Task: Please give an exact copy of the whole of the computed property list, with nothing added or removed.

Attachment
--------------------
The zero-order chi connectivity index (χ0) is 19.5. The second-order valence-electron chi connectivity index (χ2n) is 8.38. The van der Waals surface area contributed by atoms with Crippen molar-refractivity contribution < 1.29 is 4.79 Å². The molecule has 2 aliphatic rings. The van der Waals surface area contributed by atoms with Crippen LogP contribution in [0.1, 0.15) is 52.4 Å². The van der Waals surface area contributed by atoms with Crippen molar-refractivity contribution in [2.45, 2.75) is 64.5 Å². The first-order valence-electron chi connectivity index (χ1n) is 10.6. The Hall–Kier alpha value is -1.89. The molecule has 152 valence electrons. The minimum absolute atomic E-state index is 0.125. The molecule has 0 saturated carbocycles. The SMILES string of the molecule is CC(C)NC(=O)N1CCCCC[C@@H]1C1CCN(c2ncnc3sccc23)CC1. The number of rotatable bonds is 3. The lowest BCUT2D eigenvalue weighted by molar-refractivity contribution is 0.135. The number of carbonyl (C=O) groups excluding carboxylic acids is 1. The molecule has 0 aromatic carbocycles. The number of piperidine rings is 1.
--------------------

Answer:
The zero-order chi connectivity index (χ0) is 19.5. The second-order valence-electron chi connectivity index (χ2n) is 8.38. The van der Waals surface area contributed by atoms with Crippen molar-refractivity contribution < 1.29 is 4.79 Å². The molecule has 2 aliphatic rings. The van der Waals surface area contributed by atoms with Crippen LogP contribution in [0.1, 0.15) is 52.4 Å². The van der Waals surface area contributed by atoms with Crippen molar-refractivity contribution in [2.45, 2.75) is 64.5 Å². The first-order valence-electron chi connectivity index (χ1n) is 10.6. The Hall–Kier alpha value is -1.89. The molecule has 152 valence electrons. The minimum absolute atomic E-state index is 0.125. The molecule has 0 saturated carbocycles. The SMILES string of the molecule is CC(C)NC(=O)N1CCCCC[C@@H]1C1CCN(c2ncnc3sccc23)CC1. The number of rotatable bonds is 3. The lowest BCUT2D eigenvalue weighted by molar-refractivity contribution is 0.135. The number of carbonyl (C=O) groups excluding carboxylic acids is 1. The molecule has 0 aromatic carbocycles. The number of piperidine rings is 1.